The North Atlantic right whale, Eubalaena glacialis (NARW), a critically endangered species that has been under intensive study for nearly four decades, provides an excellent case study for applying modern methods of conservation physiology to large whales. By combining long-term sighting histories of known individuals with physiological data from newer techniques (e.g., body condition estimated from photographs; endocrine status derived from fecal samples), physiological state and levels of stress can be estimated despite the lack of any method for nonlethal capture of large whales. Since traditional techniques for validating blood assays cannot be used in large whales, assays of fecal hormones have been validated using information on age, sex, and reproductive state derived from an extensive NARW photo-identification catalog. Using this approach, fecal glucocorticoids have been found to vary dramatically with reproductive state. It is therefore essential that glucocorticoid data be interpreted in conjunction with reproductive data. A case study correlating glucocorticoids with chronic noise is presented as an example. Keys to a successful research program for this uncatchable species have included: consistent population monitoring over decades, data-sharing across institutions, an extensive photo-identification catalog that documents individual histories, and consistent efforts at noninvasive collection of samples over years. Future research will require flexibility to adjust to changing distributions of populations.

  2. A systematic approach to an organization's sustainability.

    PubMed

    Schalock, Robert L; Verdugo, Miguel; Lee, Tim

    2016-06-01

    This article integrates the concepts of sustainability and quality improvement into a systematic approach to an organization's sustainability. The article: (a) presents a literature-based model that incorporates the factors that drive an organization's sustainability; (b) describes how sustainability is operationalized through a systematic approach to quality improvement; (c) discusses the advantages of a systematic approach to sustainability; and (d) shares with the reader literature and experientially-based lessons learned about the approach. PMID:27058776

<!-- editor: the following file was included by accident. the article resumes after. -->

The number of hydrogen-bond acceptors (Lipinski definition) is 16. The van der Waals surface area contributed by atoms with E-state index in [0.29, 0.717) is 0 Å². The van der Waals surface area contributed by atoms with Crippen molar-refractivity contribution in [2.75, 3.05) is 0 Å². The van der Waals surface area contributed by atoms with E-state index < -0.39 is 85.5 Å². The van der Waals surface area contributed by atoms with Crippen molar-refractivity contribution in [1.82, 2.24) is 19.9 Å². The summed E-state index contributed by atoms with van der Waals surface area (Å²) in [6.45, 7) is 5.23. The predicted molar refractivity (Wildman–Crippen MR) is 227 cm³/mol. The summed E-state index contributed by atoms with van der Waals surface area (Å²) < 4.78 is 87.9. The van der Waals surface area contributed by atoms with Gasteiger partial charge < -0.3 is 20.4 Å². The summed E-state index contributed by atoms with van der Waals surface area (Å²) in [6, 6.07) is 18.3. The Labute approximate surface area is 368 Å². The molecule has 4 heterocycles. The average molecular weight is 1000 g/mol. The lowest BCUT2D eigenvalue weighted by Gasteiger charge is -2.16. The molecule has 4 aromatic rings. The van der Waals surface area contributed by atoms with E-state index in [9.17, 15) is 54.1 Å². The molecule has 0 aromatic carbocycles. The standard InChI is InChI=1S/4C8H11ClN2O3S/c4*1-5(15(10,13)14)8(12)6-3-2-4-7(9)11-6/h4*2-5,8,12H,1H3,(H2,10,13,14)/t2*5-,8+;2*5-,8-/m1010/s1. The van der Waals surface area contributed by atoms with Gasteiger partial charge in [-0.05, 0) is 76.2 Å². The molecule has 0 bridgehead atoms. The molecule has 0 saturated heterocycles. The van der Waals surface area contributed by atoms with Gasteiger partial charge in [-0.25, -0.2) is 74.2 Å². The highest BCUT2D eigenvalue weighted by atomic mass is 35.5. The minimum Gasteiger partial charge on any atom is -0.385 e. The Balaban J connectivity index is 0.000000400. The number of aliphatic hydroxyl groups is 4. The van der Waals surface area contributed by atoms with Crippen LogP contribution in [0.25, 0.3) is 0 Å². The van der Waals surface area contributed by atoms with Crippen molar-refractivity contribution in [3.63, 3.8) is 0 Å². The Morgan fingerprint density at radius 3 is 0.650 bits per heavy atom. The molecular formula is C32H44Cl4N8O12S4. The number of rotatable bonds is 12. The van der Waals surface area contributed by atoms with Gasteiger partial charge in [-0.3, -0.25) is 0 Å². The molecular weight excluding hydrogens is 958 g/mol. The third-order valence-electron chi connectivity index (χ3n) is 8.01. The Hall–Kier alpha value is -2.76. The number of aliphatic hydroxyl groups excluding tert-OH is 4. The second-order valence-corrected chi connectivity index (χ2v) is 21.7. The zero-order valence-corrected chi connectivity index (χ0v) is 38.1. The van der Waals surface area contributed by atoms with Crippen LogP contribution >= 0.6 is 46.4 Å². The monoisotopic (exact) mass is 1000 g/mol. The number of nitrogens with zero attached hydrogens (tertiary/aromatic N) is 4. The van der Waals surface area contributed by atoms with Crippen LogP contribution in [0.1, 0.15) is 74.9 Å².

3. A systematic approach to an organization's sustainability.

    PubMed

    Schalock, Robert L; Verdugo, Miguel; Lee, Tim

    2016-06-01

    This article integrates the concepts of sustainability and quality improvement into a systematic approach to an organization's sustainability. The article: (a) presents a literature-based model that incorporates the factors that drive an organization's sustainability; (b) describes how sustainability is operationalized through a systematic approach to quality improvement; (c) discusses the advantages of a systematic approach to sustainability; and (d) shares with the reader literature and experientially-based lessons learned about the approach.

  4. Covalently Bound Nitroxyl Radicals in an Organic Framework.

    PubMed

    Hughes, Barbara K; Braunecker, Wade A; Bobela, David C; Nanayakkara, Sanjini U; Reid, Obadiah G; Johnson, Justin C

    2016-09-15

    A series of covalent organic framework (COF) structures is synthesized that possesses a tunable density of covalently bound nitroxyl radicals within the COF pores. The highest density of organic radicals produces an electron paramagnetic resonance (EPR) signal that suggests the majority of radicals strongly interact with other radicals, whereas for smaller loadings the EPR signals indicate the radicals are primarily isolated but with restricted motion. The dielectric loss as determined from microwave absorption of the framework structures compared with an amorphous control suggests that free motion of the radicals is inhibited when more than 25% of available sites are occupied. The ability to tune the mode of radical interactions and the subsequent effect on redox, electrical, and optical characteristics in a porous framework may lead to a class of structures with properties ideal for photoelectrochemistry or energy storage.